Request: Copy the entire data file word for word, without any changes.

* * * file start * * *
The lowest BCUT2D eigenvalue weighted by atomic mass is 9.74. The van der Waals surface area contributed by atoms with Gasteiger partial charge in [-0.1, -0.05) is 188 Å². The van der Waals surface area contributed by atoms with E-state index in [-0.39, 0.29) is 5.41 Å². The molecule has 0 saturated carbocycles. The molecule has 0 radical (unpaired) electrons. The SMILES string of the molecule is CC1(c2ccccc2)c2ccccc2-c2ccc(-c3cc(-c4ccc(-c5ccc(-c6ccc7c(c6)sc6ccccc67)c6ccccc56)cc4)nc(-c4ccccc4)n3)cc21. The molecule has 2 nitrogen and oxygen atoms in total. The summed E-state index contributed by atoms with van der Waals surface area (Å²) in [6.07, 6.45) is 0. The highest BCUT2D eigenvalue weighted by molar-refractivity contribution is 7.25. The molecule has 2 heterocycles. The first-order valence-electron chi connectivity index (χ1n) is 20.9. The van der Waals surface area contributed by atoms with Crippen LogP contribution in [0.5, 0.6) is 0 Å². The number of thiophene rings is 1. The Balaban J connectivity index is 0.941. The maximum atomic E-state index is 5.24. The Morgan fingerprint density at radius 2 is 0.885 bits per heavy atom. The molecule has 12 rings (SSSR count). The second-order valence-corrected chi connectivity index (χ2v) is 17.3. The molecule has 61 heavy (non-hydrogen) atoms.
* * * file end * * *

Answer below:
The lowest BCUT2D eigenvalue weighted by atomic mass is 9.74. The van der Waals surface area contributed by atoms with Gasteiger partial charge in [-0.1, -0.05) is 188 Å². The van der Waals surface area contributed by atoms with E-state index in [-0.39, 0.29) is 5.41 Å². The molecule has 0 saturated carbocycles. The molecule has 0 radical (unpaired) electrons. The SMILES string of the molecule is CC1(c2ccccc2)c2ccccc2-c2ccc(-c3cc(-c4ccc(-c5ccc(-c6ccc7c(c6)sc6ccccc67)c6ccccc56)cc4)nc(-c4ccccc4)n3)cc21. The molecule has 2 nitrogen and oxygen atoms in total. The summed E-state index contributed by atoms with van der Waals surface area (Å²) in [6.07, 6.45) is 0. The highest BCUT2D eigenvalue weighted by molar-refractivity contribution is 7.25. The molecule has 2 heterocycles. The first-order valence-electron chi connectivity index (χ1n) is 20.9. The van der Waals surface area contributed by atoms with Crippen LogP contribution in [0.5, 0.6) is 0 Å². The number of thiophene rings is 1. The Balaban J connectivity index is 0.941. The maximum atomic E-state index is 5.24. The Morgan fingerprint density at radius 2 is 0.885 bits per heavy atom. The molecule has 12 rings (SSSR count). The second-order valence-corrected chi connectivity index (χ2v) is 17.3. The molecule has 61 heavy (non-hydrogen) atoms.